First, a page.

Hunting, 1936

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Joel Hanson wasn’t with his sheep.

I couldn’t remember a time in the past 65 years where the man wasn’t with his flock. He’d never married, and when his mother and father had died of influenza in 1918, he’d continued working the small farm just as he always had.

On any day of the week, I could stroll past his house on the outskirts of town and find him tending to his small flock. At night, he was wont to sit by the fire and spin the wool into yarn, and then Mrs. Brisbee up the road would sell it when she went into Pepperell.

As is the nature of most New England towns, Cross likes its repetition.

So do I.

When that steadiness is interrupted or broken altogether, it means something’s in town that shouldn’t be.

I was worried for Joel when I didn’t see him in the field. Close to midday, I went up to his house, gave a solid rap on the door, and when he didn’t answer, I opened it and went into the house.

He was there, dead on the floor by his chair.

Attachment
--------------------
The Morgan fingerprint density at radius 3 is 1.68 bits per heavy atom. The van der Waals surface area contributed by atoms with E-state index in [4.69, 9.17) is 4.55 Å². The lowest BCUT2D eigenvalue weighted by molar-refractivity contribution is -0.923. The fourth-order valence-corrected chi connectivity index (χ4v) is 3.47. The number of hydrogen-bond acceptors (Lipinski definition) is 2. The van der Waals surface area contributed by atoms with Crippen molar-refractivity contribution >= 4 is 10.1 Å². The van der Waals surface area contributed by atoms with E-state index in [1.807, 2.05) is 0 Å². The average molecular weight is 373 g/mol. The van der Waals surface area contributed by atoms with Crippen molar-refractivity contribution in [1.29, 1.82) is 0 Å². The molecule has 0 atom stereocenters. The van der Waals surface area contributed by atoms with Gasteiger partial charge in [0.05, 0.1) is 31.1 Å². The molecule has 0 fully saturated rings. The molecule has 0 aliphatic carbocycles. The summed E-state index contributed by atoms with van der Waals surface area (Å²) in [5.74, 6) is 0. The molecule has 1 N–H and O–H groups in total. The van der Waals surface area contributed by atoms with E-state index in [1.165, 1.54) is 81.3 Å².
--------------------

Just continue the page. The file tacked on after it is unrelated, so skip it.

The fire had long gone out in the hearth, and the cup of tea on the small table beside his seat was untouched. A bible lay on the floor beside the man, and his large, calloused hands were curled up. His eyes were open, the irises and pupils milky white. The man’s skin, always a deep tan from his time in the pastures, was far paler than it should have been. I could see the spiderweb pattern of blue veins on his cheeks, and I knew what had happened to him.

Going into the kitchen, I found a string of garlic and a large butcher’s knife. I up-ended one of the chairs at the table and snapped a leg off, leaving a jagged point on it.

Returning to Joel’s body, I set the knife and garlic on the mantle, picked up an old iron, and then set the point of the chair leg against his breast, just above his heart. I slammed the iron against the leg and drove the wood into the man’s chest.

For the next few minutes, I set about the task of removing the man’s head and stuffing his mouth with garlic. When I finished, I put the head in a bag and carried it out of the house with me.

It would go into the Cross River, and then, well, I’d have to look for the vampire that’d killed Joel Hansen.

#fear #horror #paranormal

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Nicholas Efstathiou

Husband, father, and writer.

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